CLEMENS NON PAPA
Clemens non Papa
Clemens, along with Gombert, Willaert and others, was one of the late representatives – the fourth generation -- of the Flemish polyphonists. In a short time, he composed an extensive and varied body of works: more than 500 sacred and secular pieces in a conservative and often expressive style whose ...
Mentioned in the biography of
Gheerkin de Hondt
Biography Clemens non Papa
Clemens, along with Gombert, Willaert and others, was one of the late representatives – the fourth generation -- of the Flemish polyphonists. In a short time, he composed an extensive and varied body of works: more than 500 sacred and secular pieces in a conservative and often expressive style whose fundamental characteristic is imitation. His compositions exerted a great influence on Lassus. The reason for Clemens' nickname “non Papa” shall remain a mystery. That it was to avoid confusion with Pope Clement (Papa Clemens) VII is unlikely, for the pope was already dead when Clemens' first compositions appeared. Equally improbable is that it was to distinguish him from the poet Jacobus Papa of Ypres. Clemens' music was widely circulated in manuscript and print during his lifetime.
1510 - 1515
Clemens' birthdate and birthplace are unknown. He presumably comes from the southern Low Countries or Zeeland. Unlike many of his well-travelled colleagues, Clemens does not go to Italy but remains most probably primarily in Dordrecht, 's-Hertogenbosch, Leiden and Ypres.
The printer Tielman Susato of Antwerp publishes chansons by Clemens and others for vocal and instrumental performance. They vary in style and setting (from four- to eight-voiced). The music alternates between counterpoint and homophony.
1544 - 1545
Clemens is assistant kapellmeister at St. Donatian's Cathedral in Bruges.
1544 - 1549
He probably holds the same position in the court of Philippe de Croy, Duke of Aarschot and one of Charles V's generals. The three state motets Clemens writes in this period indicate that he may have some affiliation with Charles V himself.
Clemens and Susato make agreements on the publication of Clemens' music.
For three months, Clemens is a singer and composer in the service of the Marian Brotherhood of Our Dear Lady in 's-Hertogenbosch. In parting, he writes “in honour of our dear ladies” the seven-voice motet 'Ego flos campi'.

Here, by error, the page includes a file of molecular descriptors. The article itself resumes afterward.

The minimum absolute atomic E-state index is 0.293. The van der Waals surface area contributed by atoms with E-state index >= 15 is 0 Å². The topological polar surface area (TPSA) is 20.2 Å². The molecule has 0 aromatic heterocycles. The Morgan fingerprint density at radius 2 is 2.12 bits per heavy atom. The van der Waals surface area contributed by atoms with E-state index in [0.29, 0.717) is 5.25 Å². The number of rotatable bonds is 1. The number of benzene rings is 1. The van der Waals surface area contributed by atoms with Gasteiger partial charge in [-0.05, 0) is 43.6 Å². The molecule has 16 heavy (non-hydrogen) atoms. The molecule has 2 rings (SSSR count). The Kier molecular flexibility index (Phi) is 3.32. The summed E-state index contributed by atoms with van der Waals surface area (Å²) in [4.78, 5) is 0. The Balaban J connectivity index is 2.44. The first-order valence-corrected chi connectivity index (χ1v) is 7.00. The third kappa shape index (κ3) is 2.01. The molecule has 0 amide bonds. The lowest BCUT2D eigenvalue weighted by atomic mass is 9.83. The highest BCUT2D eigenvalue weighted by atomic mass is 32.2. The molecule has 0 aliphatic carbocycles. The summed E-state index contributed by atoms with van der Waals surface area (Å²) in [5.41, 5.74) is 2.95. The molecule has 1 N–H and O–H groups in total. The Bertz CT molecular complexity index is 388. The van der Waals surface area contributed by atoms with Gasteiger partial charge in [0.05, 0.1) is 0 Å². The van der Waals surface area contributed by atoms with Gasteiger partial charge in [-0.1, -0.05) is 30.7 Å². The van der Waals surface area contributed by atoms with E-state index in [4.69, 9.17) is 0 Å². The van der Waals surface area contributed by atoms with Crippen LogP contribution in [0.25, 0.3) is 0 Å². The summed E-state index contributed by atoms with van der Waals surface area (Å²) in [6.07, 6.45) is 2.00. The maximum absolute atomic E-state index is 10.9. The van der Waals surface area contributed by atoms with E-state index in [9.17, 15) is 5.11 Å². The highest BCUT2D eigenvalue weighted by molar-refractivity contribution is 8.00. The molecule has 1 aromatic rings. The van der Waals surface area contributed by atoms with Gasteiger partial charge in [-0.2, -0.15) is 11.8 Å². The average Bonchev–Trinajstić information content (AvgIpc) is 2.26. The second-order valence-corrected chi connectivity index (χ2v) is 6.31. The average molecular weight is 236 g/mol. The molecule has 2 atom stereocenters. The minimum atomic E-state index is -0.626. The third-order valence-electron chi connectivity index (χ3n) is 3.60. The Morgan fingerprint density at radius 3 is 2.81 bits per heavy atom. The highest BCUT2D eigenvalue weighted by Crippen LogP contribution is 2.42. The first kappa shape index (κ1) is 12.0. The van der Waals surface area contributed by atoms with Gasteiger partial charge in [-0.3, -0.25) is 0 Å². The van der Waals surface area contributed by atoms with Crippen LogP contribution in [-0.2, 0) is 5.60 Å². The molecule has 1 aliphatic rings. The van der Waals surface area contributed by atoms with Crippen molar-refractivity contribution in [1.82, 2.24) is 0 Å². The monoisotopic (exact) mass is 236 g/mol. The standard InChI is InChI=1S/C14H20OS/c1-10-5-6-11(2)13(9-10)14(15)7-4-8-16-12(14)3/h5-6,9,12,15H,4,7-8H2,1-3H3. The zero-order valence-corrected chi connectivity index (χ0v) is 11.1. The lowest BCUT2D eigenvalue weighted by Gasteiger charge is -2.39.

1555 - 1556
Like his birthdate, the year of Clemens' death is not known either. It is possible that he was the victim of a crime. He is presumably buried in Diksmuide.
The Antwerp publisher Phalèse publishes Clemens' first Mass. By 1560 he has published nearly all of Clemens' sacred works. Clemens often employs note-against-note counterpoint in the motets – written on liturgical texts and mostly dedicated to the Virgin Mary – and the Masses. The short note values he uses give the music a lively texture.
1556 - 1557
Susato publishes the 'Souterliedekens' (souter = psalms and liedekens = little songs) for 26 vocal settings. They are the earliest multi-voice settings of rhymed Psalms in Dutch. The rhymed texts, thought to be by Willem van Zuylen van Nijvelt, were published in 1540 by Simon Cock of Antwerp. The 'Souterliedekens' serve as sacred music in the home. They are based on folk melodies, most often the middle voice of the three-part settings. Susato would also issue Gerardus Mes' settings of these texts in 1561.
Jacobus Vaet publishes in Nuremberg his 'Déploration' on the death of Clemens.
In the discography you will find all recordings that have been released listed chronologically. We restrict ourselves to the title, the type of audio, year of publication or recording, label, list of guest musicians, plus any comments on the issue.
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